72. ^ "Roger Casement statue unveiled and will stand in Dún Laoghaire". Retrieved 2 May 2021.
  73. ^ "Casement Road Citation". Archived from the original on 18 November 2017. Retrieved 19 March 2019.
  74. ^ The Wolfe Tones – Banna Strand, archived from the original on 6 August 2020, retrieved 22 May 2020
  75. ^ Casement, Roger (1997). The Amazon Journal of Roger Casement. Anaconda Editions. p. 378. ISBN 9781901990003.
  76. ^ Keeler, William. Review of Prisoner of the Crown Archived 27 December 2015 at the Wayback Machine. Educational Theatre Journal, vol 24, no. 3 (October 1972), pp. 327–28, Johns Hopkins University Press
  77. ^ Lewis, Alan. Dying for Ireland: The Prison Memoirs of Roger Casement, 2012; ISBN 9781494378776
  78. ^ "Tron theatre website".
  79. ^ Upchurch, Michael (27 October 2016). "' Gentlemen': a superb novel about Irish patriot Roger Casement". Archived from the original on 25 April 2019. Retrieved 15 January 2017.
  80. ^ Welsh film-maker fascinated by Irish history Archived 8 March 2021 at the Wayback Machine. (21 October 2006). The Irish Times. Retrieved 20 June 2020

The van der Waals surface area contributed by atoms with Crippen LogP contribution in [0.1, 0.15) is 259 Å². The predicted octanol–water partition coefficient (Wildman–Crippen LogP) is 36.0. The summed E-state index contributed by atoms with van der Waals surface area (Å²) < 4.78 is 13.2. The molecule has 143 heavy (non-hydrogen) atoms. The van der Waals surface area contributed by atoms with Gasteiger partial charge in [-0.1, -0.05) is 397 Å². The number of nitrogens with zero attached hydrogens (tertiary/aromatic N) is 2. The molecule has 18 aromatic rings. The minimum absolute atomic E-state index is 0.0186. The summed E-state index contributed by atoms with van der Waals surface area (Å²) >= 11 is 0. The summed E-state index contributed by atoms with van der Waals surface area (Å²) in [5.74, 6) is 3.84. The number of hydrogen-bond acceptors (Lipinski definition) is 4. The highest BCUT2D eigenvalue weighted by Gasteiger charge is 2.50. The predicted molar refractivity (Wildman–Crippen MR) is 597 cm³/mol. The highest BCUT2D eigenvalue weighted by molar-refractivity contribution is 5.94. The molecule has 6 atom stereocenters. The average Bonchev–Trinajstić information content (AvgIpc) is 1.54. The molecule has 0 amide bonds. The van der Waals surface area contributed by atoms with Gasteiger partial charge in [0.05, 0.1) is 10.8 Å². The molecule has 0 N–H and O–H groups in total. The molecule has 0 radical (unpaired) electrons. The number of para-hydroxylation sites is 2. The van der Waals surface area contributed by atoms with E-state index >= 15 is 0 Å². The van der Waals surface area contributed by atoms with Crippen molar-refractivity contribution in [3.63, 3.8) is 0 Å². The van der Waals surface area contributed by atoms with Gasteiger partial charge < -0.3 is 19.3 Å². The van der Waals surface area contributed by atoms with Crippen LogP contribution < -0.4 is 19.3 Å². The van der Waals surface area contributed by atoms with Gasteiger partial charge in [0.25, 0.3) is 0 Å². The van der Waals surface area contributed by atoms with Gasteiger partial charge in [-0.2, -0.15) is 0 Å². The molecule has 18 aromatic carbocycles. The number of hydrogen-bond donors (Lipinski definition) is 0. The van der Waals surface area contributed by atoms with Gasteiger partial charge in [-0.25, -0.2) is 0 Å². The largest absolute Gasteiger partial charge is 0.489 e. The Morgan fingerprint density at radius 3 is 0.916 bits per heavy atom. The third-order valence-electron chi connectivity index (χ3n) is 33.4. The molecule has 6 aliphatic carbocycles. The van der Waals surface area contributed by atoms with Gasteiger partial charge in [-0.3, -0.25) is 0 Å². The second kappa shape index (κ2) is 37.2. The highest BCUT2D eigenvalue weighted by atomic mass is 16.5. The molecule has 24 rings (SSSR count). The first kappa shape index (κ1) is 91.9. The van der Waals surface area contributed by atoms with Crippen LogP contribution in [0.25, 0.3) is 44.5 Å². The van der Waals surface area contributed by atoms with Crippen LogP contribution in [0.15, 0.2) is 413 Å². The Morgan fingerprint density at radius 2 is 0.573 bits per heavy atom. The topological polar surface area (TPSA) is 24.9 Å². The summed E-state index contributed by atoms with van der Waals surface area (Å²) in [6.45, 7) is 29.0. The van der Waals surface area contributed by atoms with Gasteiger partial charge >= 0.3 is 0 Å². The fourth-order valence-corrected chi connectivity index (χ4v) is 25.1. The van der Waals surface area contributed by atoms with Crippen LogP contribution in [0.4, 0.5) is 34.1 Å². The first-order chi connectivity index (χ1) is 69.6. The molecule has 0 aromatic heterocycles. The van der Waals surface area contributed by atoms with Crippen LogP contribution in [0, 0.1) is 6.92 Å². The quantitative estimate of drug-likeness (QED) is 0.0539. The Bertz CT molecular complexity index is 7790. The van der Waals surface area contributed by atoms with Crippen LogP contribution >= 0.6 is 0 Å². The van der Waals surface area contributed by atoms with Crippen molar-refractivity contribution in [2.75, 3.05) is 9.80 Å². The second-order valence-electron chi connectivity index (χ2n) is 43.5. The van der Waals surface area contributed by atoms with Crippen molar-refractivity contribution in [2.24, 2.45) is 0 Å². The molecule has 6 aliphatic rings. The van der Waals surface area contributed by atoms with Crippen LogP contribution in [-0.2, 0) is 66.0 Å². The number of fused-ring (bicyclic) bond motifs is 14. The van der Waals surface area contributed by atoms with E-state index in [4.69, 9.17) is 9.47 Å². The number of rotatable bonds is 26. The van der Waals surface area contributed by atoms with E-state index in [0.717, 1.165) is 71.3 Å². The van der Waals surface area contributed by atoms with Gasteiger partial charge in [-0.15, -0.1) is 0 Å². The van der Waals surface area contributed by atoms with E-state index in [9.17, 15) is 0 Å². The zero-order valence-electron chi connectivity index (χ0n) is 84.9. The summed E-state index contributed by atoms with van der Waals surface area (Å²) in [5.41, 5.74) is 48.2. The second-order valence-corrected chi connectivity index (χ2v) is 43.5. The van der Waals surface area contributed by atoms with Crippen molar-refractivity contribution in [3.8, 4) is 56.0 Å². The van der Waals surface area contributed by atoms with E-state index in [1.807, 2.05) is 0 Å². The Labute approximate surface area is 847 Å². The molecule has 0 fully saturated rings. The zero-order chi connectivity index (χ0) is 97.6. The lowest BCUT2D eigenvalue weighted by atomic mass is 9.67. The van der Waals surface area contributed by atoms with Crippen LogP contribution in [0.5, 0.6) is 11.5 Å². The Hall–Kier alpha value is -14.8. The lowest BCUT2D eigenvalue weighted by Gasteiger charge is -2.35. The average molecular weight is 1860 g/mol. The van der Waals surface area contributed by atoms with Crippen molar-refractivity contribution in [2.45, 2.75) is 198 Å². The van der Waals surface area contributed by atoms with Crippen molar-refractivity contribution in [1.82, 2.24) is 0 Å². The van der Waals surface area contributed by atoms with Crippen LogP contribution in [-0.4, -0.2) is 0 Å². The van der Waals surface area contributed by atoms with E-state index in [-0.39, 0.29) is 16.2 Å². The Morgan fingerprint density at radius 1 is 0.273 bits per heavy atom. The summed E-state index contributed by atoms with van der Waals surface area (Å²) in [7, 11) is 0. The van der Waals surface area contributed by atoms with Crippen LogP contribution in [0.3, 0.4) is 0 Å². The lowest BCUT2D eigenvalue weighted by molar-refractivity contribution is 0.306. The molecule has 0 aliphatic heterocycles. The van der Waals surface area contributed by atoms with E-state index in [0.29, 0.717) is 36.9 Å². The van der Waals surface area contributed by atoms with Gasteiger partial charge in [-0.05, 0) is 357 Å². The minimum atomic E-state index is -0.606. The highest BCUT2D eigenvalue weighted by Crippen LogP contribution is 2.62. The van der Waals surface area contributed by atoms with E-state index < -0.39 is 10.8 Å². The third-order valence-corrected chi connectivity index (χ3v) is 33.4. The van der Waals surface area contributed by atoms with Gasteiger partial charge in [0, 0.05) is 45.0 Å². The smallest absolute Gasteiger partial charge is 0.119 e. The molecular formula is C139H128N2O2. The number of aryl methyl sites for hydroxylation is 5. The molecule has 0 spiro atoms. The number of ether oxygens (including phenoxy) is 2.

81. ^ Vahimagi, Tise. (2014). Griffith, Kenneth (1921-2006) Archived 6 August 2020 at the Wayback Machine. British Film Institute. Screenonline
  82. ^ Roger Casement Diaries Authenticated (2002). RTÉ Archives. Retrieved 20 June 2020


By Roger Casement:

  • 1910. Roger Casement's Diaries: 1910. The Black and the White. Sawyer, Roger, ed. London: Pimlico. ISBN 0-7126-7375-X
  • 1910. The Amazon Journal of Roger Casement. Mitchell, Angus, ed. Anaconda Editions.
  • 1911. 'Sir Roger Casement's Heart of Darkness: The 1911 Documents' Mitchell, Angus, ed., Irish Manuscripts Commission.
  • 1914. The Crime against Ireland, and How the War May Right it. Berlin: no publisher.
  • 1914. Ireland, Germany and Freedom of the Seas: A Possible Outcome of the War of 1914. New York & Philadelphia: The Irish Press Bureau. Reprinted 2005: ISBN 1-4219-4433-2
  • 1914–16 'One Bold Deed of Open Treason: The Berlin Diary of Roger Casement', Mitchell, Angus ed., Merrion
  • 1915. The Crime against Europe. The Causes of the War and the Foundations of Peace. Berlin: The Continental Times.
  • 1916. Gesammelte Schriften. Irland, Deutschland und die Freiheit der Meere und andere Aufsätze. Diessen vor München: Joseph Huber Verlag. Second expanded edition, 1917.